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The Scramble for Cattle, Power and Guns in Karamoja

The Scramble for Cattle, Power and Guns in Karamoja

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This new report on the Karamoja Cluster of Uganda, Sudan, Kenya, and Ethiopia is the result of several years of field work by a respected Teso elder from the region with assistance from a Turkana woman. Dr. Akabwai, the lead author, has over thirty years of experience in the Karamoja Cluster, where he started working as a large animal veterinarian in the early 1970s. Based on his extensive contacts within local communities, Dr. Akabwai was able to gain access to privileged information on the weapons trade and cattle raiding that underpin the widespread insecurity across the larger region. Ms. Ateyo’s participation in the research facilitated access to women of all ages. The result is a unique and thorough examination and analysis that includes gendered and generational perspectives.

The report focuses on the Karamoja region of northeastern Uganda as an area of high demand for weapons, lack of law and order, and violent and increasingly brutal cattle raids predominantly carried out by armed male youth. The authors argue that the response by the Ugandan government to the insecurity—which to date has largely been through forced disarmament—has failed to address the underlying causes of the insecurity, including the high demand for weapons and lack of law and order. Coupled with the failure of the state to provide adequate protection, the result is a cycle of violence and increased insecurity with pronounced negative social, economic and political consequences for the people of the region and adjacent areas.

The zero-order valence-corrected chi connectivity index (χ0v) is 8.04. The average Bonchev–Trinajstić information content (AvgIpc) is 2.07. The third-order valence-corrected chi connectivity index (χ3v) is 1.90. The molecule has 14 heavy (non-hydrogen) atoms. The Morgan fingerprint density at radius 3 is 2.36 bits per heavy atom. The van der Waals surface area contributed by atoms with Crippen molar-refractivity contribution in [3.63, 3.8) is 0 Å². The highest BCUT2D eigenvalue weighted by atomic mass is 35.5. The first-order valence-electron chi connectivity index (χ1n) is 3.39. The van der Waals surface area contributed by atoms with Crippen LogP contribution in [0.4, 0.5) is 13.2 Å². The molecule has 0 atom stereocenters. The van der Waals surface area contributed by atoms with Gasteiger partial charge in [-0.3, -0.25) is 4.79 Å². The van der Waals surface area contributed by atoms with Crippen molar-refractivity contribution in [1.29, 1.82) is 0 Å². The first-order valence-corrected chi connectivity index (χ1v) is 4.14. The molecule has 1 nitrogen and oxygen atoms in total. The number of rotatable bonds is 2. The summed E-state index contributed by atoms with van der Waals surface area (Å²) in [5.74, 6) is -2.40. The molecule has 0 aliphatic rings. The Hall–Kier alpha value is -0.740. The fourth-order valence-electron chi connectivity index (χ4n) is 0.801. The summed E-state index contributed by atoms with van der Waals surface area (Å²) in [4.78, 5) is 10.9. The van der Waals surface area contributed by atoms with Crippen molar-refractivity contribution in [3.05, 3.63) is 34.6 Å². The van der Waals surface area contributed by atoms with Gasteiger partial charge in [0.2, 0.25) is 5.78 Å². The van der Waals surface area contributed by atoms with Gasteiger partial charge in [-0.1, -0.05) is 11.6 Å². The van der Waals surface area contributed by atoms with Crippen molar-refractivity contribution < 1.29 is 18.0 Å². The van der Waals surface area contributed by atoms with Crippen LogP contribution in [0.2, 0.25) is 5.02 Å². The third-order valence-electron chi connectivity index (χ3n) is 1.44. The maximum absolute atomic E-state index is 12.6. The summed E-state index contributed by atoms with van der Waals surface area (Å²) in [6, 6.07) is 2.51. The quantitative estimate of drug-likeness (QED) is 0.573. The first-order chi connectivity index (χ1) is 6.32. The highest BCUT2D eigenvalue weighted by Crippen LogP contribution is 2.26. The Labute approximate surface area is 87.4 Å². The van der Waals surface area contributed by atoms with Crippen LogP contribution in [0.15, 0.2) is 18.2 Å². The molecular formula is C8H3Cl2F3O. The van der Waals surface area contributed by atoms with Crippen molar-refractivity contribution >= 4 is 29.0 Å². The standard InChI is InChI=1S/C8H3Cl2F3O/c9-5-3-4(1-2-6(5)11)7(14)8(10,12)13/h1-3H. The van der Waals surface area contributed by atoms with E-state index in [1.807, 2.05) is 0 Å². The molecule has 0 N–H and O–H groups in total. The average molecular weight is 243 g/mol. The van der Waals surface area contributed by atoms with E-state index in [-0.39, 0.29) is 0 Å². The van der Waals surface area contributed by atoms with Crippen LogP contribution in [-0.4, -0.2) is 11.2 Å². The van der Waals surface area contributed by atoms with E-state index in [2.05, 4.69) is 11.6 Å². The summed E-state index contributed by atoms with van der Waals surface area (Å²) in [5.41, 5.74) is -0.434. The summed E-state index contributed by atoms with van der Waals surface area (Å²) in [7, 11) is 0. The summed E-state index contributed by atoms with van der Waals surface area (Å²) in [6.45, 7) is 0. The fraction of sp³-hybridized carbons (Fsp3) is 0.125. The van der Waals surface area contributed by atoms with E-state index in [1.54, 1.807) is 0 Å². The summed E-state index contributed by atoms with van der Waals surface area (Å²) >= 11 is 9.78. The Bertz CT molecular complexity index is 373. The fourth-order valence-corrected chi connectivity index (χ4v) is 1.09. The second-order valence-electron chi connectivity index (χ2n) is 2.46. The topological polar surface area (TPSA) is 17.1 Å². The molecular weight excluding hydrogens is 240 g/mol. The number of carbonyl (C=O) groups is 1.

This new report on the Karamoja Cluster of Uganda, Sudan, Kenya, and Ethiopia is the result of several years of field work by a respected Teso elder from the region with assistance from a Turkana woman. Dr. Akabwai, the lead author, has over thirty years of experience in the Karamoja Cluster, where he started working as a large animal veterinarian in the early 1970s. Based on his extensive contacts within local communities, Dr. Akabwai was able to gain access to privileged information on the weapons trade and cattle raiding that underpin the widespread insecurity across the larger region. Ms. Ateyo’s participation in the research facilitated access to women of all ages. The result is a unique and thorough examination and analysis that includes gendered and generational perspectives.

The report focuses on the Karamoja region of northeastern Uganda as an area of high demand for weapons, lack of law and order, and violent and increasingly brutal cattle raids predominantly carried out by armed male youth. The authors argue that the response by the Ugandan government to the insecurity—which to date has largely been through forced disarmament—has failed to address the underlying causes of the insecurity, including the high demand for weapons and lack of law and order. Coupled with the failure of the state to provide adequate protection, the result is a cycle of violence and increased insecurity with pronounced negative social, economic and political consequences for the people of the region and adjacent areas.

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Published by: Feinstein International Center on Aug 11, 2008
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The Scramble for Cattle, Power andGuns in Karamoja
By Darlington Akabwai with Priscillar E. Ateyo
 
 
Cover image credits, left-to-right
A rare Karamojong female shepherd (Dyan Mazurana photo credit); in a lawless region, a young man protects his cattle as he takes them to graze (Pastoral Visions photo credit);prized cattle among the Karamojong (Rebecca Smith photo credit); a young warrior donsthe skin of a ram to ward off evil spirits of an enemy he has recently killed (Pastoral Visionsphoto credit).
This report
is part of the larger “Livelihoods and Human Security in Karamoja” projectthat documents and analyzes the current links among human security, insecurity, weapons trafficking, disarmament, and livelihoods in Karamoja, northeastern Uganda. Theproject uses gender and generational perspectives to produce a more accurate andnuanced analysis. This project is generously supported by the International DevelopmentResearch Centre, Canadian International Development Agency, Unicef, Uganda, AVSI,Uganda, and the Feinstein International Center, Tufts University.